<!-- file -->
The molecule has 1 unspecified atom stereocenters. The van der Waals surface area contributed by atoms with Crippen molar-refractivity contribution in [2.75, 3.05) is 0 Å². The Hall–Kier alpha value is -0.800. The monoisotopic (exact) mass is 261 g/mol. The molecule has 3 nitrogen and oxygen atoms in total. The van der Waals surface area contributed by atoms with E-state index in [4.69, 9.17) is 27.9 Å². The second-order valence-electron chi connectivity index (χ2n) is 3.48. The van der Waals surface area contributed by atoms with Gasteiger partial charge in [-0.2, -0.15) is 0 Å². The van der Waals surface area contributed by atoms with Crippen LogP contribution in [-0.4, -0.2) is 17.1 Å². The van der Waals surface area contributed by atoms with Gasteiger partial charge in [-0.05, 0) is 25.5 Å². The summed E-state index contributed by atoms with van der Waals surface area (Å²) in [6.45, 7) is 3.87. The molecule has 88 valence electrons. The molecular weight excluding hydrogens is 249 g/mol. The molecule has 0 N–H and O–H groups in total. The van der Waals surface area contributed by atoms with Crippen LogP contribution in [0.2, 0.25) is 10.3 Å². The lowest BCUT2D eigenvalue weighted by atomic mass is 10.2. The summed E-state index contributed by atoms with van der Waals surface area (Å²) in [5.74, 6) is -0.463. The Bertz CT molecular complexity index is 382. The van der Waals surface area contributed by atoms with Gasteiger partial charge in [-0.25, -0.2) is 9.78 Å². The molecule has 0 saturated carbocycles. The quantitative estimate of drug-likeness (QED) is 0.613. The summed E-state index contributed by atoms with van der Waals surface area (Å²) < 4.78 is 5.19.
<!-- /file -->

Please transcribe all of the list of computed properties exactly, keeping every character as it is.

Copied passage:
The molecule has 1 unspecified atom stereocenters. The van der Waals surface area contributed by atoms with Crippen molar-refractivity contribution in [2.75, 3.05) is 0 Å². The Hall–Kier alpha value is -0.800. The monoisotopic (exact) mass is 261 g/mol. The molecule has 3 nitrogen and oxygen atoms in total. The van der Waals surface area contributed by atoms with E-state index in [4.69, 9.17) is 27.9 Å². The second-order valence-electron chi connectivity index (χ2n) is 3.48. The van der Waals surface area contributed by atoms with Gasteiger partial charge in [-0.2, -0.15) is 0 Å². The van der Waals surface area contributed by atoms with Crippen LogP contribution in [-0.4, -0.2) is 17.1 Å². The van der Waals surface area contributed by atoms with Gasteiger partial charge in [-0.05, 0) is 25.5 Å². The summed E-state index contributed by atoms with van der Waals surface area (Å²) in [6.45, 7) is 3.87. The molecule has 88 valence electrons. The molecular weight excluding hydrogens is 249 g/mol. The molecule has 0 N–H and O–H groups in total. The van der Waals surface area contributed by atoms with Crippen LogP contribution in [0.2, 0.25) is 10.3 Å². The lowest BCUT2D eigenvalue weighted by atomic mass is 10.2. The summed E-state index contributed by atoms with van der Waals surface area (Å²) in [5.74, 6) is -0.463. The Bertz CT molecular complexity index is 382. The van der Waals surface area contributed by atoms with Gasteiger partial charge in [-0.25, -0.2) is 9.78 Å². The molecule has 0 saturated carbocycles. The quantitative estimate of drug-likeness (QED) is 0.613. The summed E-state index contributed by atoms with van der Waals surface area (Å²) < 4.78 is 5.19.